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Sutter Rule

Article ID: 411
Last updated: 24 Nov, 2018
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By Jason Watson ()
Posted November 23, 2018

The Sutter rule allows the IRS to disallow a portion of your business meals when they consume a large part of your normal living expenses. In other words, if every meal you eat is a justifiable business meal, it might not matter under the Sutter rule. This rule was created in Richard Sutter v. Commissioner, 21 Tax Court 170 (1953), where Sutter expensed his lunch every day but the court found that “the deduction for the cost of lunches was apparently almost entirely payment for petitioner's own meals when he attended such functions as meetings of the Chamber of Commerce. There is no evidence that these costs were any greater than expenditures which petitioner would have been required to make in any event for his own personal purposes. They must consequently be disallowed.”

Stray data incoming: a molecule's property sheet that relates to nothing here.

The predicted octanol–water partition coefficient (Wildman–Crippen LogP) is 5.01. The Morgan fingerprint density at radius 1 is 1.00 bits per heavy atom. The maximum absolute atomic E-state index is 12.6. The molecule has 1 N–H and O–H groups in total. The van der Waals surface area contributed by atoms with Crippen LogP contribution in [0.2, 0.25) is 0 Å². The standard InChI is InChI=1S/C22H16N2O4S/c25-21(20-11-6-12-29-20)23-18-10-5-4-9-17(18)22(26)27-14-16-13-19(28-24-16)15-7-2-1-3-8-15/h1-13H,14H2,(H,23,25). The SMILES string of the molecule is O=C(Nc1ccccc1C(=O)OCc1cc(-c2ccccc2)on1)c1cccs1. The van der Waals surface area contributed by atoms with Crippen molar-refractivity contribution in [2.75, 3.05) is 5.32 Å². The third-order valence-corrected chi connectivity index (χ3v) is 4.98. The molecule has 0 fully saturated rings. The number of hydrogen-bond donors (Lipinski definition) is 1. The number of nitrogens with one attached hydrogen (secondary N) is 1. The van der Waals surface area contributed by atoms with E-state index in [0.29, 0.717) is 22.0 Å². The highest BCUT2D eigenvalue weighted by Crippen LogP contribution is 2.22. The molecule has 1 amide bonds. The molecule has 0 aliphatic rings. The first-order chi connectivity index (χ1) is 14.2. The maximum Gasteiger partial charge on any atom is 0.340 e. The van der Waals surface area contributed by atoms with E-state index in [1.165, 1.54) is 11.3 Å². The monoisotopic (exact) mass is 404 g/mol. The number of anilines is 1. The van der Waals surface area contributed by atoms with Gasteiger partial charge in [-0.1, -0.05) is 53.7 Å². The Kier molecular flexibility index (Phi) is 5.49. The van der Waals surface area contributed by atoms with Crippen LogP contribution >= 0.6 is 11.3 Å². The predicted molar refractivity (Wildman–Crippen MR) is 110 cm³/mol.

Sutter was audacious- he deducted everything he could think of. It is a great read.

Again be careful. Business meals are low hanging fruit for the IRS. We’ve seen thousands of dollars in tax savings disappear before our eyes during an examination because the client could not demonstrate the business purpose. To not lose an audit, make sure you keep receipts beyond relying on the credit card statement. In addition, keep a log or journal of the person(s) you met with and the topics of discussion. Be very specific. Memories fade, so if you intend to reconstruct this evidence upon receipt of your examination notice from the IRS, think twice. IRS agents are no dummies on meals.

Remember this; pigs get fed and hogs get slaughtered. Be reasonable, people!

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